My textbook says (without any justification that I can see) that

"since Minkowski spacetime is pseudo-Euclidean, the tangent space $T_P$ at any point $P$ coincides with the manifold itself".

My question is how do we prove/understand this?

What I understand as the tangent space at any point P on a manifold is that it is a Euclidean space with the same dimension. So if we have a 3D Euclidean space, I can see how the tangent space would be the same.

[The textbook is "General Relativity, an Introduction for Physicists" by Hobson pg 115]

  • 1
    $\begingroup$ This is true for affine spaces. The signature is irrelevant. $\endgroup$
    – Qmechanic
    May 20, 2019 at 5:11

1 Answer 1


You can prove it a number of ways so here's a simple-ish one :

Take Minkowski space $M$, with the manifold atlas $(\mathbb{R}^n, \operatorname{Id})$. I think it's no big secret that, for cartesian coordinates, the geodesic equation is

$$\ddot{x}^\mu(\tau) = 0$$

with solution

$$x^\mu(\tau) = x_0^\mu + v_0^\mu \tau$$

If we consider the tangent space at a point $p$ with coordinates $x_0$, any geodesic starting at $p$ and with tangent vector $v^\mu_0$ has this form. What we want is a map from every point of $T_pM$ to $M$ from there. If we take any point $q \in M$ with coordinates $y^\mu$, we have that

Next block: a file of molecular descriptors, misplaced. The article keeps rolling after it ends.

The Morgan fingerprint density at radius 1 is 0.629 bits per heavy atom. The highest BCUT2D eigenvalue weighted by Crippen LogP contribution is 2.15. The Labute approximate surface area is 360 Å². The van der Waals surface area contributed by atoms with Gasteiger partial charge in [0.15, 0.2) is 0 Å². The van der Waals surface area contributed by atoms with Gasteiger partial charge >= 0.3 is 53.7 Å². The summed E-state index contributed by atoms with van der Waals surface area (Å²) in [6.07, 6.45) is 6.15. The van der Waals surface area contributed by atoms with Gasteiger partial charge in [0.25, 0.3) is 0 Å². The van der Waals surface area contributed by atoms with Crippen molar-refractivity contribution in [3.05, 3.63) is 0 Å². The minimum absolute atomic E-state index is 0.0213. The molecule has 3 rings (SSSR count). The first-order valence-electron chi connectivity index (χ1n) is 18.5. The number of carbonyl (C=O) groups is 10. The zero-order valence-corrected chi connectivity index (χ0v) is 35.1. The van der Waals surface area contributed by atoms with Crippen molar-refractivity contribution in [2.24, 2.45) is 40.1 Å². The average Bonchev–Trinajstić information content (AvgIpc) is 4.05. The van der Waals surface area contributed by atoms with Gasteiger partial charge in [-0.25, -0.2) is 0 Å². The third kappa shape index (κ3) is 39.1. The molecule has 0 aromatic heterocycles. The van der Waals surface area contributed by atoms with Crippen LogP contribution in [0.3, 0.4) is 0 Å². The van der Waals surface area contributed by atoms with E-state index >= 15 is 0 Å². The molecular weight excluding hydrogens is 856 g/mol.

$$x^\mu(1) = y^\mu$$

for some $v_0 \in T_pM$. It can be shown fairly easily by considering, component-wise

$$v_0^\mu = y^\mu - x_0^\mu$$

There is a map from some subset of $T_p M$ to $M$. It's not too hard to show the reverse and that overall, this maps $T_p M$ to $M$, giving you some map

$$\phi : T_pM \to M$$

If you also add the Minkowski metric on $M$ as a metric space, we may want to check that $g_p(v,v) = \langle \phi(v), \phi(v) \rangle$, which is just

$$\eta_{\mu\nu} v^\mu v^\nu = (v^0)^2 - \vec{v} \cdot \vec{v}$$


$$\langle \phi(v), \phi(v) \rangle = (x_0^0 - y^0)^2 - (\vec{x}_0 - \vec{y}) \cdot (\vec{x}_0 - \vec{y})$$

Which are the same value indeed.


Your Answer

By clicking “Post Your Answer”, you agree to our terms of service, privacy policy and cookie policy

Not the answer you're looking for? Browse other questions tagged or ask your own question.